As I mentioned, I had to leave before Kenney appeared. And as it turns out, he never did appear - not through the front door, the side doors or the back door, as far as anyone could tell.
CIC staff left in the Minister's limo. According to a reporter, Kenney's Blackberry, papers and business cards were in the backseat, so he had clearly planned to be there, too! Campaigners don't know how he got out, or if he was really gone when they left, although reporters said he had. We also heard that Kenney was late to his next appointment - with our old pal Diane Finley.
This is not the first time the Campaign has gone to meet-and greet Minister Kenney. On the eve of Chinese New Year, thousands of people attended an event at Toronto's Rogers Centre (a/k/a Skydome). And about half of them received a gift from our campaign - a little red envelope with a candy, a New Year's wish, and a message telling them about the deportations, in both Chinese and English. Carrying bright, glittery signs, campaigners wished everyone a Happy New Year and called on Minister Kenney to Let Them Stay. I wish I could have attended that one, but I might have some video from it to share.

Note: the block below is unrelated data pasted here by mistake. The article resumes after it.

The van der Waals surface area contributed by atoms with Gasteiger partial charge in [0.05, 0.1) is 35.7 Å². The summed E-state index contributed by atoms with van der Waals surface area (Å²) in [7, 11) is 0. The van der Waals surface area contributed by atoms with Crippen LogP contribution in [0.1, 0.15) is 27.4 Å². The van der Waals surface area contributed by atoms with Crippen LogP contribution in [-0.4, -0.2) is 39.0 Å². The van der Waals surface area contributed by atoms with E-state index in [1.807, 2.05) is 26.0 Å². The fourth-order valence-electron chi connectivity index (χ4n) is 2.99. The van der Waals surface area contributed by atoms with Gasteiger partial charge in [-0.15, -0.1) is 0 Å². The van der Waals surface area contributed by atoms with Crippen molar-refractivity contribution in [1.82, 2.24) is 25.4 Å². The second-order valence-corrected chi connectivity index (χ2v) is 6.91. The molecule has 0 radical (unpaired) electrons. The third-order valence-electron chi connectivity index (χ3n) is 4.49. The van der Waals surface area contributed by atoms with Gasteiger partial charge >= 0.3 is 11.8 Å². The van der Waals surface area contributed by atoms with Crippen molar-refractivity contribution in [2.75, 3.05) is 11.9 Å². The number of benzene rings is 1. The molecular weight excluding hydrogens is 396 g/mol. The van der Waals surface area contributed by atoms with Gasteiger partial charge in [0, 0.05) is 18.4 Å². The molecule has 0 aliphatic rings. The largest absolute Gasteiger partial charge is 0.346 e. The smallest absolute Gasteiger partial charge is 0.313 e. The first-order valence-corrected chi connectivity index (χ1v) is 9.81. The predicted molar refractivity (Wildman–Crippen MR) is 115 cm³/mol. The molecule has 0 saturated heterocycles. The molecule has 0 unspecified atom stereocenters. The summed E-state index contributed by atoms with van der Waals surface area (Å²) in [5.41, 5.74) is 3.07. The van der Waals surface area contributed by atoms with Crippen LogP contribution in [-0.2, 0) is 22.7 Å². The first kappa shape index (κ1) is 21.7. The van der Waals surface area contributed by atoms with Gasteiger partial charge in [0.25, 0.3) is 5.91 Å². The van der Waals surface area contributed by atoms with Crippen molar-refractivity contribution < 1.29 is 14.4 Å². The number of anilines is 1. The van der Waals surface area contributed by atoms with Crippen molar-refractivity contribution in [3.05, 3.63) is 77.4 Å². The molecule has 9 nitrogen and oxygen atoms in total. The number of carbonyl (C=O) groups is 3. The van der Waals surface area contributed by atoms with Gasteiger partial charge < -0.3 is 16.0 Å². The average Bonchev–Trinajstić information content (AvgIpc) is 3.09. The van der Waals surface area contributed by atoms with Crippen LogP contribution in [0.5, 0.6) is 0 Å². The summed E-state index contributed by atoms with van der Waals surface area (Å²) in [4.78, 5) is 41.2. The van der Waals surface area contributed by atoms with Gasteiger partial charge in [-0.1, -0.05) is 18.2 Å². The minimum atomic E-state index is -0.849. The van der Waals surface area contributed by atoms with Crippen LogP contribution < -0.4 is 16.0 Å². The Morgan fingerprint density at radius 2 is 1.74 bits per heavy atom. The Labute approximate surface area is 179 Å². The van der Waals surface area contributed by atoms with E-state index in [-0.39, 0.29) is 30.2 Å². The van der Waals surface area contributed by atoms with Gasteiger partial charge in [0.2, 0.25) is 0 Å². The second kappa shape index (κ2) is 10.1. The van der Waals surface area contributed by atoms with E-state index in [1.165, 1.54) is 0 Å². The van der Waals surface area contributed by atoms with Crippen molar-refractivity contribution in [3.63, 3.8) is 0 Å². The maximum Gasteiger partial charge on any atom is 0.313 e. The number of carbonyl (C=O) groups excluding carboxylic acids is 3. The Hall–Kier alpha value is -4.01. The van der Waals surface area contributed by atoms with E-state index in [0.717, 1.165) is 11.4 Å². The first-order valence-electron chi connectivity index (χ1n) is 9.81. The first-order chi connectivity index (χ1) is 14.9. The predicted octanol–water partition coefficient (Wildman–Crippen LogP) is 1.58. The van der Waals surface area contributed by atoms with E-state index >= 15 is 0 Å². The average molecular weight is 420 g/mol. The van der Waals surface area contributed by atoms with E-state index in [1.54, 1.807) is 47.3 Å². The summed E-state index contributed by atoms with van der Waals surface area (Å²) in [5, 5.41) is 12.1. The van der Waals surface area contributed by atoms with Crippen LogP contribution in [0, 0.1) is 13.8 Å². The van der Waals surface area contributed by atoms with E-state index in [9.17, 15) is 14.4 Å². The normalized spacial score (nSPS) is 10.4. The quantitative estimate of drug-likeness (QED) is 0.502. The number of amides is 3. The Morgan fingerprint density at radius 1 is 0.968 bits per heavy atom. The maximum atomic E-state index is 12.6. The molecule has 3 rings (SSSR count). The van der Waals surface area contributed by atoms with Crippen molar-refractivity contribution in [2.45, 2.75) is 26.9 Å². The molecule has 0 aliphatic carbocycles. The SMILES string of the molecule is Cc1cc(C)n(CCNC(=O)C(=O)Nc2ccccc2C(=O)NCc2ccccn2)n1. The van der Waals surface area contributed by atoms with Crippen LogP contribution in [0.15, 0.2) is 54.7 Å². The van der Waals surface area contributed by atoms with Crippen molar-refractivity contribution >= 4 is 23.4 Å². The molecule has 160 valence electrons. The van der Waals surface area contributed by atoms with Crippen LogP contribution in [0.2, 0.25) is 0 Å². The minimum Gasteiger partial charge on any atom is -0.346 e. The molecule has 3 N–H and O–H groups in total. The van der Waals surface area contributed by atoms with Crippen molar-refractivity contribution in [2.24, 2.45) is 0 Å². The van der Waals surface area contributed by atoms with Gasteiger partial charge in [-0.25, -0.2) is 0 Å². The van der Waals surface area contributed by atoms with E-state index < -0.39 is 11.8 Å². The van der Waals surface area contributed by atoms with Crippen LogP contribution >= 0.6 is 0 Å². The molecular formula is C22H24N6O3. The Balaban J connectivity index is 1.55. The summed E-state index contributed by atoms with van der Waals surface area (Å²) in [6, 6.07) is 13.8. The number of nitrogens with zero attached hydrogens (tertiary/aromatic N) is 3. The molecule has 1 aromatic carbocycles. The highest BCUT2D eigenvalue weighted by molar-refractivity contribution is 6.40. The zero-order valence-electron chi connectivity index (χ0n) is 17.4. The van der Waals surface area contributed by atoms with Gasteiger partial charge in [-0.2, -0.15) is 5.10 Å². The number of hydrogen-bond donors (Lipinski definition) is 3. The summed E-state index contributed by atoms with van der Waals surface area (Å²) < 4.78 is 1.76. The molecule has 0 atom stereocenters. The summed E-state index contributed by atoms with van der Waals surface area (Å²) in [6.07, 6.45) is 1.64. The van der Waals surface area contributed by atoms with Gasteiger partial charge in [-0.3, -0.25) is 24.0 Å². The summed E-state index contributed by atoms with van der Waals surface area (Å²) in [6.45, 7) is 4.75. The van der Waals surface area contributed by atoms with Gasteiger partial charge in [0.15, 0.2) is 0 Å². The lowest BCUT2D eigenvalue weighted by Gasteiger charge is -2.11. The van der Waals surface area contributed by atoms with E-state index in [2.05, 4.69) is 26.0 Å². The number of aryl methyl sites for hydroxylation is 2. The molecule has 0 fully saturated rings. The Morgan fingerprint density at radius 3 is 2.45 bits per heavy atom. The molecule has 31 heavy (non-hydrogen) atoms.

Minister Kenney, you can run, but you cannot hide from the people. Wherever you go, we'll be there.
From the Mississauga News; click through to the story for some photos.
Protesters confront minister about war resisters
Canadian supporters of U.S. Iraq war resisters gathered outside the Citizenship and Immigration Canada (CIC) office in Mississauga this morning to demand the Canadian government let American war resisters remain here as permanent residents.